Support for universal basic income on the rise. Until we have to discuss how to fund it

A new survey has revealed that almost half of all adults aged 18 to 75 in the UK would support the government if it were to introduce a universal basic income (UBI).

The survey, commissioned by the IPR from Ipsos-MORI, revealed that 49% of adults aged 18 to 75 expressed support for the UK Government introducing UBI to cover basic needs, while only 26% opposed its introduction.

“The data should generate interesting analysis on the political feasibility of introducing basic income in the UK – in particular, about potential constituencies of support, and the forms of basic income that appeal to different demographics – important issues about which we currently know very little,” said the study’s author Dr Luke Martinelli.

Image courtesy of Thomas

Although the notion of introducing a UBI has been gaining ground internationally and in the UK, the study revealed a major stumbling block arises once discussion moves away from the general principles of UBI to concrete proposals about how to fund such a system.

When individuals were asked to consider UBI funded through increased taxation, support dropped to 30%, with 40% opposed, and when participants were asked to consider UBI funded through cuts in welfare benefits spending, support dropped to 37%, with 30% opposed.

In an accompanying policy brief, the IPR makes the point that a UBI paid at £73.10 a week for working age adults that replaced existing benefits would cost an additional £143 billion over existing social security expenditure and require large increases in income tax revenue, which could increase working age poverty by approximately 7%.

Under this scenario, 42% of households would see their disposable income fall.

“These new data show quite surprising levels of support for basic income in the UK, although this falls when asked to consider UBI’s fiscal implications,” said Martinelli.

Image courtesy of Mohammad Tajer. Featured image courtesy of Neil Cowburn

The IPR’s analysis underlines the difficulty in introducing a UBI that meets individuals’ needs, is fiscally viable and reduces the negative effects of means testing.

As such the Policy Brief suggests that UBI advocates should be more realistic and less ambitious. The IPR suggests trialing more modest schemes, such as those limited to particular demographic groups.

However, regardless of whether they support or oppose UBI, 34% of survey participants would like UBI to be funded by increasing taxes on wealth, while 28% would prefer to fund it by cutting existing welfare benefits.

Children’s ability to do better than their parents has as much to do with their genes as their environment

Cutting-edge DNA research from Kings College London (KCL) has suggested that whether children are socially mobile or not has as much to do with their genes as with their environment.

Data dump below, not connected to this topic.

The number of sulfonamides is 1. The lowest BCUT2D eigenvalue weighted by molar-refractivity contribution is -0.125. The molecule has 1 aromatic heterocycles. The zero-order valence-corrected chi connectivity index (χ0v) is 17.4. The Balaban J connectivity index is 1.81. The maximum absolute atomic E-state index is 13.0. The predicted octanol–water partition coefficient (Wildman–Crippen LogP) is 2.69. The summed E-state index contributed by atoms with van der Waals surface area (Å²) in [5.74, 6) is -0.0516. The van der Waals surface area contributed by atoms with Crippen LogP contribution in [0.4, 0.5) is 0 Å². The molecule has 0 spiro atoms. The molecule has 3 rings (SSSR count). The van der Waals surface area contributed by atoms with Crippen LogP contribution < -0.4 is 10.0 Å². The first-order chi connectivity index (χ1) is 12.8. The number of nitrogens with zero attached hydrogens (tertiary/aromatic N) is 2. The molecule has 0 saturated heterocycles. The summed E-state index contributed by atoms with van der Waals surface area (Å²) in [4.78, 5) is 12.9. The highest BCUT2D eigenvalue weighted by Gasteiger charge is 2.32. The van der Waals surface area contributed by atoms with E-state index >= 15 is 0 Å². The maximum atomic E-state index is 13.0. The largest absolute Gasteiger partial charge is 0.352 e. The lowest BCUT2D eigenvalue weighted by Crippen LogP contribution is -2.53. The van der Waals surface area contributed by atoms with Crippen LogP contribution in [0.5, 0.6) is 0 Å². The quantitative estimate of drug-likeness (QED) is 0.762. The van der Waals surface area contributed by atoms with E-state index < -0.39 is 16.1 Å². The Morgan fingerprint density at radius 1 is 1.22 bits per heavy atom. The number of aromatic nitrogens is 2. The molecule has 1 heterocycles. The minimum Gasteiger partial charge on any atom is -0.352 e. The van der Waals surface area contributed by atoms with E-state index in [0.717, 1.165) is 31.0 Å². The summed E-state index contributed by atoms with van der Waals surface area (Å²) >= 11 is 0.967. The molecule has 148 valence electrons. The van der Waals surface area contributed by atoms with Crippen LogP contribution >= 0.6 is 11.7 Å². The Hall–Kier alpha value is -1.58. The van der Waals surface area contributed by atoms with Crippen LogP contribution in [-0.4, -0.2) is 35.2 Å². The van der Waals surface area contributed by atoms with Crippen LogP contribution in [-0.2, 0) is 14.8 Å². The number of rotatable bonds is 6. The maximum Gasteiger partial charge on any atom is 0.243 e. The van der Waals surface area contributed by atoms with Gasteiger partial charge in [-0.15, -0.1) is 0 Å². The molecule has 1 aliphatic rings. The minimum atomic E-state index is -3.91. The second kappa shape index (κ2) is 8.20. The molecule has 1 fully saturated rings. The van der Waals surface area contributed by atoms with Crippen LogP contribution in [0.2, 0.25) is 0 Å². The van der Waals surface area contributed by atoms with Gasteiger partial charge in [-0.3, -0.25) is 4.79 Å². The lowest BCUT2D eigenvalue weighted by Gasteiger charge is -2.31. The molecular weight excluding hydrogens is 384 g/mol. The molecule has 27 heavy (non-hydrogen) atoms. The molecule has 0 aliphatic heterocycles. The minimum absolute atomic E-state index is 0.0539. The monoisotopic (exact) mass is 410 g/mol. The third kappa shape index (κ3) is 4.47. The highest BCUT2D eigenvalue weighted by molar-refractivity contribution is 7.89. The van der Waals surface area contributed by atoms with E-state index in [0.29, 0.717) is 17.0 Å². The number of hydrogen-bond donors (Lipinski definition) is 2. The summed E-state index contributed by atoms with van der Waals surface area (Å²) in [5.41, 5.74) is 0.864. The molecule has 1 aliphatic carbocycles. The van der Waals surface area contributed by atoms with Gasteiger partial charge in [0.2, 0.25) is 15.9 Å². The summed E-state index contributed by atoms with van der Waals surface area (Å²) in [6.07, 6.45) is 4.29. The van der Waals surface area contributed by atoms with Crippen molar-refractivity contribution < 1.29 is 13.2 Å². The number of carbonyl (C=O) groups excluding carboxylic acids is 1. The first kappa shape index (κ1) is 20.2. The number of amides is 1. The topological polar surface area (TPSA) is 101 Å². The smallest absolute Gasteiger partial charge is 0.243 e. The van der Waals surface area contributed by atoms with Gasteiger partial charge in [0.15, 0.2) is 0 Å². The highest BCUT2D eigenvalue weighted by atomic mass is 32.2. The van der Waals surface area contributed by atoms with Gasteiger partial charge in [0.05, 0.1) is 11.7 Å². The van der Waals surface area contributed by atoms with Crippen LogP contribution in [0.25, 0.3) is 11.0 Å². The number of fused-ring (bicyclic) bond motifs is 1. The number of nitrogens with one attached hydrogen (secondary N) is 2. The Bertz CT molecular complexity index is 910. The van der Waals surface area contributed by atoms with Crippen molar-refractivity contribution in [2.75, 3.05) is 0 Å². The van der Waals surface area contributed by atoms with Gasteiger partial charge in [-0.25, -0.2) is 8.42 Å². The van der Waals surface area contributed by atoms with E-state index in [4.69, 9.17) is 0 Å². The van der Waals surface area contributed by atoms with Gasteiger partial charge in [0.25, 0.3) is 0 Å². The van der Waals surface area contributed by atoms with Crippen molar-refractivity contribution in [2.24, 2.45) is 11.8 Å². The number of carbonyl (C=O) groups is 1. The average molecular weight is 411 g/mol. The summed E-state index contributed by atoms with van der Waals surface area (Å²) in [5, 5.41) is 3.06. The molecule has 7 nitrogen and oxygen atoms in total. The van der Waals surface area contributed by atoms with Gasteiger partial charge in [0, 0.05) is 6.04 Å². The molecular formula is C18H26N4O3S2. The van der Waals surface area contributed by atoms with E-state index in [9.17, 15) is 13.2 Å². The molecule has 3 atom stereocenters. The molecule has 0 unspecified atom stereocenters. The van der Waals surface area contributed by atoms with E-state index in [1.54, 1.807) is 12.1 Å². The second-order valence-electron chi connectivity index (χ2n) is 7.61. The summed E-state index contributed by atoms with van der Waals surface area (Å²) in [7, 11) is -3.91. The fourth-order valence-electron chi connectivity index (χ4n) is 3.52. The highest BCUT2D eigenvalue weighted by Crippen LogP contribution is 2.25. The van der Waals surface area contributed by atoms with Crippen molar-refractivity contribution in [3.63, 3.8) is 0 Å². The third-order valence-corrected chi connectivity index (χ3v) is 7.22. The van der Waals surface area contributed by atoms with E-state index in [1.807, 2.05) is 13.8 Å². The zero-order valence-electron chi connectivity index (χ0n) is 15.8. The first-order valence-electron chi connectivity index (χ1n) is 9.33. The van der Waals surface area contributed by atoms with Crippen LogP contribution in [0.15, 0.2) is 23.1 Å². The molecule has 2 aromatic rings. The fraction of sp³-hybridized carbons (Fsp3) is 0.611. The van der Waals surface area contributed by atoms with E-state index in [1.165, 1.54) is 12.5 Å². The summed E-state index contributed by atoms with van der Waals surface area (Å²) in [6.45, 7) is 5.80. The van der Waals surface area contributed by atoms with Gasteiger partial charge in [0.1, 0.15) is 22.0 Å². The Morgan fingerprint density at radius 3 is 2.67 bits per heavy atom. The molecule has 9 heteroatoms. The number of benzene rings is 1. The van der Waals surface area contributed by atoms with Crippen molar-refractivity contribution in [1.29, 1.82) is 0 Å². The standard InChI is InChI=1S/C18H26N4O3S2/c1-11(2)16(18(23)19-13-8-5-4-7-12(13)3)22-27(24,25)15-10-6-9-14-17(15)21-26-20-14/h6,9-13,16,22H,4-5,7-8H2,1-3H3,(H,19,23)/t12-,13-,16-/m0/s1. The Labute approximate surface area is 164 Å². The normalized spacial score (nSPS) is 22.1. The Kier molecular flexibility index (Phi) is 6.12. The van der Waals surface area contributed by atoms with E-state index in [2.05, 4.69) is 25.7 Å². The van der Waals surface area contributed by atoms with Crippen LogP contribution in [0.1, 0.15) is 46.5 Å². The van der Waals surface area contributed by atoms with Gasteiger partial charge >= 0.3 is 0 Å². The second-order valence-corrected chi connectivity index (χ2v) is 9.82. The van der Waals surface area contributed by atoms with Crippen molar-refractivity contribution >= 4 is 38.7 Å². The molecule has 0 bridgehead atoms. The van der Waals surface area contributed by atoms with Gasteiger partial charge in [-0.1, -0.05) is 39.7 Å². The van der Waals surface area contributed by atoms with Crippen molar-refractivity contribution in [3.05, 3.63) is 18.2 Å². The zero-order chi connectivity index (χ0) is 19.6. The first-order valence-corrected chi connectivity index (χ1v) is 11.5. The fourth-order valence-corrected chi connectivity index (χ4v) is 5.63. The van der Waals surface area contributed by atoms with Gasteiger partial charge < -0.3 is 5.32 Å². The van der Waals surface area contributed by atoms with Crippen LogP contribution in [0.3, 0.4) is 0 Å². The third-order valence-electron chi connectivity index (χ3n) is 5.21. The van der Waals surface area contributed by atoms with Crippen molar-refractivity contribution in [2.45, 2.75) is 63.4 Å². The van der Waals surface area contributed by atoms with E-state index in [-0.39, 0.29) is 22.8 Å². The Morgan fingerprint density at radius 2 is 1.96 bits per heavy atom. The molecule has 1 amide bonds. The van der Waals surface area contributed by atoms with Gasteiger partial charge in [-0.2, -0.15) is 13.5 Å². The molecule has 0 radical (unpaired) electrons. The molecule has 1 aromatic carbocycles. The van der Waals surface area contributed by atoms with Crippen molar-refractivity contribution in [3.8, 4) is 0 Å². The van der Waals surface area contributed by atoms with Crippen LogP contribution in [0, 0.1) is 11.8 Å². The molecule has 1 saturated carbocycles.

Previously, it was widely acknowledged that the best way to predict children’s educational attainment was to look at their parents’ educational level.

In the past, the association between parents’ and children’s level of education was thought to be environmental. However, the KCL researchers found that a child’s genes are 50% responsible for whether they are socially mobile, and can achieve higher levels of educational attainment, or not.

“The role of parent’s education in their children’s educational outcomes has previously been thought of as environmental, but our study suggests a strong genetic component too. These results show that half of the differences between whether families were socially mobile or not, can be attributed to genetic differences between them,” said Ziada Ayorech, from the Institute of Psychiatry, Psychology & Neuroscience at King’s College London.

“This tells us that if we want to reduce educational inequalities, it’s important to understand children’s genetic propensity for educational achievement. That way, we can better identify those who require more support.”

The KCL study, published today in Psychological Science, used two methods to test the role of genetics in social mobility.

Firstly, the researchers used a sample of more than 6,000 identical and non-identical twins to infer what influence genes had on educational attainment.

The researchers also used an alternative method to study genetic influences on social mobility that focuses on people’s DNA markers for educational achievement, or so-called genome-wide polygenic scores (GPS).

They found that children with higher polygenic scores completed A-levels, even if they had come from families where no parent had gone to university.

The highest polygenic scores were found in children that were raised in families with a university-educated parent, while the lowest scores were reserved for those whose parents did not attend university.

“Finding genetic influences on social mobility can be viewed as an index of equality, rather than inequality. The reason is that genetics can only play a significant role for children’s educational attainment if their environmental opportunities are relatively equal,” Dr Sophie von Stumm, senior lecturer at Goldsmiths University of London.